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WHAT IS CULTURAL HERITAGE, and How Can Science Protect It?

What is cultural heritage? What do you think of when the word “heritage” comes to mind? Cultural heritage is the legacy we have received from past generations. It’s a collection of sites, objects and traditions that bring together the history, art and values of different cultures. It consists of tangible heritage, intangible heritage, and natural heritage.

Tangible Heritage

Chichen Itza

Tangible heritage consists of physical items, such as buildings and archaeological sites. Some of these include the famous Pyramids of Giza in Egypt, or the pyramid of Chichen Itza, Mexico, or the Great Wall of China, all of these being representations of different cultures around the globe.

Another part of the tangible heritage comprises the artifacts that you can find in historical places, museums, or private collections. These can be paintings, to name a few of the famous ones: Leonardo da Vinci’s Mona Lisa, Monet’s water lilies, or Van Gogh’s sunflowers. Other artifacts include old books and parchments, such as the Gutenberg bible, and the Dead Sea scrolls. We can also count here the sculptures of great artists like Michelangelo’s David, the Terracotta Army, and my absolute favorite—the moai of Rapa Nui, the island more commonly known as Easter Island.

the moai at Ahu Tongariki, Rapa Nui, Easter Island

I love the history of Rapa Nui. In fact, visiting this special island in the middle of the Pacific inspired me to write my first novel and I love sharing with people the different historical aspects of Rapa Nui, such as the creation of the moai and the birdman competition.

Natural Heritage

Natural heritage is an aspect of tangible heritage that represents the natural beauties of this world. Some of the natural heritage sites include the Great Barrier Reef, off the coast of Queensland, Australia, the Galapagos islands, in the Pacific Ocean, or one of my favorites—the Ilulissat Icefjord in Greenland.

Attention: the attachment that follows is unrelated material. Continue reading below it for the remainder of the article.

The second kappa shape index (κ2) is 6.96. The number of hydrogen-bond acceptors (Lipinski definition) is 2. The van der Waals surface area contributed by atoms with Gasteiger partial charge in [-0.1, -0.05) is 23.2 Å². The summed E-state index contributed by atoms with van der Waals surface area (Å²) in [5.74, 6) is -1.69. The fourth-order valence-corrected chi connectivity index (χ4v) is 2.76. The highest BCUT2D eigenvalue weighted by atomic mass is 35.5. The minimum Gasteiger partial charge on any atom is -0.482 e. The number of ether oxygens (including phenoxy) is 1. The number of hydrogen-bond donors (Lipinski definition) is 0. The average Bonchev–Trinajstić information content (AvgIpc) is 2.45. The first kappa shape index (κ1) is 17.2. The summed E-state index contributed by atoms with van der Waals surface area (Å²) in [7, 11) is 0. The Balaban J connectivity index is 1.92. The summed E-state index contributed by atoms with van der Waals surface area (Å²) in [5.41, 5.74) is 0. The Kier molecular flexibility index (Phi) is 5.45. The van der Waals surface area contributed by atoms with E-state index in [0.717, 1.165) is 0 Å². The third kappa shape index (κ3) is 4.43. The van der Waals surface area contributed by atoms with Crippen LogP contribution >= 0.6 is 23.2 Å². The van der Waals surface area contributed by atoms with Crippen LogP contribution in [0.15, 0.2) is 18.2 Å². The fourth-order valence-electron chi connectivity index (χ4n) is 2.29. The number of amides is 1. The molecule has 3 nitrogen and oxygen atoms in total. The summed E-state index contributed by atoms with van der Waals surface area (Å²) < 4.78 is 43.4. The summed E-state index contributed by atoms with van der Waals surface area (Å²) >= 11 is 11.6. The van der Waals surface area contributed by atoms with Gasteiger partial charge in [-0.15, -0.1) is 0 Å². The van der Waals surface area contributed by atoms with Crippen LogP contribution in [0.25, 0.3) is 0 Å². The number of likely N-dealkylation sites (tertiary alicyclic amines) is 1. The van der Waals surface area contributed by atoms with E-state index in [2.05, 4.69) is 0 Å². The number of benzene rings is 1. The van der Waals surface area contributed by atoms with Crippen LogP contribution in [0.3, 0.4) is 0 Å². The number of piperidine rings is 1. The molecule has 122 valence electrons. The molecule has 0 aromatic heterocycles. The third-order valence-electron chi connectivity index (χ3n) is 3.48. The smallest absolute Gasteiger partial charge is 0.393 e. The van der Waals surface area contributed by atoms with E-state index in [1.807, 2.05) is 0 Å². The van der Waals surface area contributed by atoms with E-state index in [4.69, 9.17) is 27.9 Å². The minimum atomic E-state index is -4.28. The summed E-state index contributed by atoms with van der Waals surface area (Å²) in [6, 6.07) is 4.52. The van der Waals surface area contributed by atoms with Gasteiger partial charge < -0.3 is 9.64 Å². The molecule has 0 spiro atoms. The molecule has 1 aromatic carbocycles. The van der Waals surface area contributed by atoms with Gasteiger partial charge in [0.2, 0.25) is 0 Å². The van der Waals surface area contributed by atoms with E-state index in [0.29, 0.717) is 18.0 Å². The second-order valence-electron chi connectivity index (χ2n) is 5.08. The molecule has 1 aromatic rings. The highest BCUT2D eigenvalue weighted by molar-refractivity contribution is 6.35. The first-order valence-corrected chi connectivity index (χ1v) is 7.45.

Maria Baias sailing among icebergs in Greenland

The Ilulissat Icefjord is probably one of the most interesting places I’ve ever visited, and I highly recommend it to anyone searching for adventures among icebergs.

Intangible Heritage

Intangible heritage refers to beliefs, traditions, as well as knowledge and skills that are transmitted from one generation to the next.

representation of the Mexican festivity dedicated to the day of the dead

Some of these include the Mexican festivity dedicated to the day of the dead, or the Chinese traditional medicine practice of acupuncture, or the traditional dances of Bali in Indonesia.

To learn more about intangible heritage, you can explore the UNESCO list of intangible heritage.

Heritage Science in Cultural Heritage

Heritage Science is the field that uses science to study objects and sites of cultural heritage. Having a better understanding of tangible heritage helps with the preservation or our world heritage. This way, many future generations can also enjoy our cultural heritage.

Some of the ways in which science can help cultural heritage is: dating objects, helping with heritage conservation and restoration, and in authenticating art. Here, you can find out more details about all of these different ways in which science is used in cultural heritage.


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